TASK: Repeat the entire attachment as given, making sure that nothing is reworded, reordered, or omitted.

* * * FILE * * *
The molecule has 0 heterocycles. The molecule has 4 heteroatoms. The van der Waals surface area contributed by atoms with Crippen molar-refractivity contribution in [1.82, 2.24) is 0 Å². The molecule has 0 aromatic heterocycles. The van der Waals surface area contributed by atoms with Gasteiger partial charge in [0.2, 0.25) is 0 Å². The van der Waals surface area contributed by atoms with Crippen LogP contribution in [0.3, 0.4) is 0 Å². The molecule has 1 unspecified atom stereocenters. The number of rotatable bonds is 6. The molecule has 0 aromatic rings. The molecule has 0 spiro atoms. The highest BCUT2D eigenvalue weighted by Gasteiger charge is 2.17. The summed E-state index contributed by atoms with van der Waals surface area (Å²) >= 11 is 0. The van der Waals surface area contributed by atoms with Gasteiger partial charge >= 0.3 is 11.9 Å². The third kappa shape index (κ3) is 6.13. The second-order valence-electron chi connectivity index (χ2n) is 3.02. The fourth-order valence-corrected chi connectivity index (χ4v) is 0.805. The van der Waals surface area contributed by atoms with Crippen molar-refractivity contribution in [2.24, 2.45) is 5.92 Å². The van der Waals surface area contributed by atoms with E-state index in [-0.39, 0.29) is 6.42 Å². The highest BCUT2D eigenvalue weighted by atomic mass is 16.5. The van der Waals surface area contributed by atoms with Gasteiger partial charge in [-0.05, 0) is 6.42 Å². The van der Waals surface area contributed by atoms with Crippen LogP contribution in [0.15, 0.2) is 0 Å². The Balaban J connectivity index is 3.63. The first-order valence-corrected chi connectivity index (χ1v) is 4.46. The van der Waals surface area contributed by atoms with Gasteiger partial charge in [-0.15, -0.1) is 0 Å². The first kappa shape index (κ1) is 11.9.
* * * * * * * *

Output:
The molecule has 0 heterocycles. The molecule has 4 heteroatoms. The van der Waals surface area contributed by atoms with Crippen molar-refractivity contribution in [1.82, 2.24) is 0 Å². The molecule has 0 aromatic heterocycles. The van der Waals surface area contributed by atoms with Gasteiger partial charge in [0.2, 0.25) is 0 Å². The van der Waals surface area contributed by atoms with Crippen LogP contribution in [0.3, 0.4) is 0 Å². The molecule has 1 unspecified atom stereocenters. The number of rotatable bonds is 6. The molecule has 0 aromatic rings. The molecule has 0 spiro atoms. The highest BCUT2D eigenvalue weighted by Gasteiger charge is 2.17. The summed E-state index contributed by atoms with van der Waals surface area (Å²) >= 11 is 0. The van der Waals surface area contributed by atoms with Gasteiger partial charge >= 0.3 is 11.9 Å². The third kappa shape index (κ3) is 6.13. The second-order valence-electron chi connectivity index (χ2n) is 3.02. The fourth-order valence-corrected chi connectivity index (χ4v) is 0.805. The van der Waals surface area contributed by atoms with Crippen molar-refractivity contribution in [2.24, 2.45) is 5.92 Å². The van der Waals surface area contributed by atoms with E-state index in [-0.39, 0.29) is 6.42 Å². The highest BCUT2D eigenvalue weighted by atomic mass is 16.5. The van der Waals surface area contributed by atoms with Gasteiger partial charge in [-0.05, 0) is 6.42 Å². The van der Waals surface area contributed by atoms with Crippen LogP contribution in [0.15, 0.2) is 0 Å². The Balaban J connectivity index is 3.63. The first-order valence-corrected chi connectivity index (χ1v) is 4.46. The van der Waals surface area contributed by atoms with Gasteiger partial charge in [-0.15, -0.1) is 0 Å². The first kappa shape index (κ1) is 11.9.